Europe’s recession is over, thanks to second-quarter growth in big countries Germany and France and an improvement in some of the smaller ones that have been hit hard by the financial crisis. But the pain is not over as many still have mountains of public debt to pay off and record unemployment. It’s also uncertain how long a recovery can be sustained.
Greece’s economy contracted 4.6 percent in the second quarter compared with a year earlier. While that is slightly less than in the previous quarter, it still leaves the country in an economic hole that some have termed a depression. The official forecast is that growth will only return in 2014, and it will take years before the economy reaches pre-crisis levels.
Greece triggered Europe’s debt crisis in October, 2009 when it admitted it had underreported its budget deficit for years. It was the first of the continent’s economies to get an international bailout. The policy of spending cuts and tax increases demanded by creditors to cure public finances has reduced the deficit but savaged the economy and society.
Although there’s no fixed definition of depression, economist Barry Bosworth at the Brookings Institution says “it’s absolutely appropriate to refer to Greece as in a depression.”
The economy shrank in the second quarter by 0.1 percent from the quarter before but the contraction was better than the 0.5 percent fall recorded in the first three months of 2013.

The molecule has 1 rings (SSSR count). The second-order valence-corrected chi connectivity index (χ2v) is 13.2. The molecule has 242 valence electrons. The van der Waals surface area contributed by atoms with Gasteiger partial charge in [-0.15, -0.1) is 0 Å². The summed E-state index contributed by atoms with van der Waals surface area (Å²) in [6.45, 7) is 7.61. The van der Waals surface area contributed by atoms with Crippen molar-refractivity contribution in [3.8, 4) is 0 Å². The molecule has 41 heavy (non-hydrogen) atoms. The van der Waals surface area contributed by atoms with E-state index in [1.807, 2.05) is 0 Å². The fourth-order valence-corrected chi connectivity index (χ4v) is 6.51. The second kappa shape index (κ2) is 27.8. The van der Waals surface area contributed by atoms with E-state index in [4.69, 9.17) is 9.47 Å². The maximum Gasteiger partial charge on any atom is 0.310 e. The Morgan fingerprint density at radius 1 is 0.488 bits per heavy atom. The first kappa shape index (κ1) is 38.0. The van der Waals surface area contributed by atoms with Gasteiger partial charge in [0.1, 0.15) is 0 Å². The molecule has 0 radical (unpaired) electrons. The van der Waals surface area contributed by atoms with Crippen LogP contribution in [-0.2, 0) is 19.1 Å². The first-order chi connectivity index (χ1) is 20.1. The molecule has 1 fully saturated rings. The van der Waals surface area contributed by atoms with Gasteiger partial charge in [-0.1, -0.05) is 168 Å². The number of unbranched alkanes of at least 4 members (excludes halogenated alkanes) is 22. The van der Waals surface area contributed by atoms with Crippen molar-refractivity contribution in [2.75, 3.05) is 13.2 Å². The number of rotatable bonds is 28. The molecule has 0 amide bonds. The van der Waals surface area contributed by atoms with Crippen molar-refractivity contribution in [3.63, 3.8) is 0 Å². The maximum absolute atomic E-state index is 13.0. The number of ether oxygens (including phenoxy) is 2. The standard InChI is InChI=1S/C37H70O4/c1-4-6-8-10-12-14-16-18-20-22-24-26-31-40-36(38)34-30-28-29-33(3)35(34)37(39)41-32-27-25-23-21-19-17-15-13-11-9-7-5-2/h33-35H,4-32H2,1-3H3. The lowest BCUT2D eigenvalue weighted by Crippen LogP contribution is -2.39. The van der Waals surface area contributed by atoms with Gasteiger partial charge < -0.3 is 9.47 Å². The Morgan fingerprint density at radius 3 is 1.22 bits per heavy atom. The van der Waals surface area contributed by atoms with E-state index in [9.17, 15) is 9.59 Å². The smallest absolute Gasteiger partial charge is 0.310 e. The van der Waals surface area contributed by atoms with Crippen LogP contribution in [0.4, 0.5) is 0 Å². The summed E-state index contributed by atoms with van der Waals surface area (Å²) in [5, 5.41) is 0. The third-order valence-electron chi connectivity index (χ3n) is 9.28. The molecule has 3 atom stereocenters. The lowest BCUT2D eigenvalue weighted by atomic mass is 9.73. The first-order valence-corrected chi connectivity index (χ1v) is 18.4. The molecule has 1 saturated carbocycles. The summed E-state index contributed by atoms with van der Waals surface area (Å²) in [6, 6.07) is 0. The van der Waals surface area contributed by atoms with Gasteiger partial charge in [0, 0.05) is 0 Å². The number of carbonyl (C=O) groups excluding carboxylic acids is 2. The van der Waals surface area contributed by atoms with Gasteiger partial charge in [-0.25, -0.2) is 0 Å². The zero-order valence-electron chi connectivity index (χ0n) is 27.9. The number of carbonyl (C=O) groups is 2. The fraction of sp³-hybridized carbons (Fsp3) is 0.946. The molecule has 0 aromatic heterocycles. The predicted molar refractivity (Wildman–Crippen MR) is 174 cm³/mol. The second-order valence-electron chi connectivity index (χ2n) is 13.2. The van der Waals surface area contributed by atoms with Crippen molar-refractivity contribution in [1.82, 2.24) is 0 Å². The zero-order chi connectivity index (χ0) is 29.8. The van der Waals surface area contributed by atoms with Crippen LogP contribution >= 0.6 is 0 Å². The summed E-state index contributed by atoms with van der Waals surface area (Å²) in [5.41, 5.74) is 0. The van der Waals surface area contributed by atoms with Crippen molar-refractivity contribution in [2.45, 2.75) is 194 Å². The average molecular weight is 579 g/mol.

The country has been stuck in recession for most of the past four years after its property market collapsed, causing several banks to fail and require bailouts.
Spain looks like it could finally post some quarterly economic growth before the end of the year. Nonetheless, Spain has an unemployment rate of 26.3 percent, which the International Monetary Fund forecasts will only fall slightly over the next two years.
Italy’s economy shrank by less than expected in the second quarter. The 0.4 percent decline compared with a quarterly rate of 0.6 percent in the first quarter. Italy has also embarked on the austerity path to control its high public debt, which has grown to 130 percent of annual economic output. The economy has contracted for eight straight quarters, a record, and unemployment is at 12 percent.
There are concerns that the government, a broad coalition of parties, will not last long and be too weak to implement the tough economic reforms needed to reduce debt and get the economy growing again.
The country returned to growth in the April-June quarter with a robust figure of 1.1 percent from the quarter before, after contracting for 10 straight quarters. Yet the country has a long way to go to reduce unemployment of 17.4 percent and to generate enough growth to repay debts that fall due in coming years.
Portugal needed a bailout in 2011 after a decade of meager growth and mounting debts. The country’s creditors expect GDP to contract by 2.3 percent this year before growing 0.6 percent in 2014 and 1.5 percent in 2015.
The Mediterranean island country needed a bailout this year after its banks collapsed due to losses on defaulted Greek government bonds. A part of deposits at its two largest banks were seized to help pay for the bailout. The banking collapse is expected to contribute to a big drop in investment and spending.
Cyprus’ international creditors project that its economy will shrink by a cumulative 13 percent by the end of 2014. Most analysts predict it will be worse.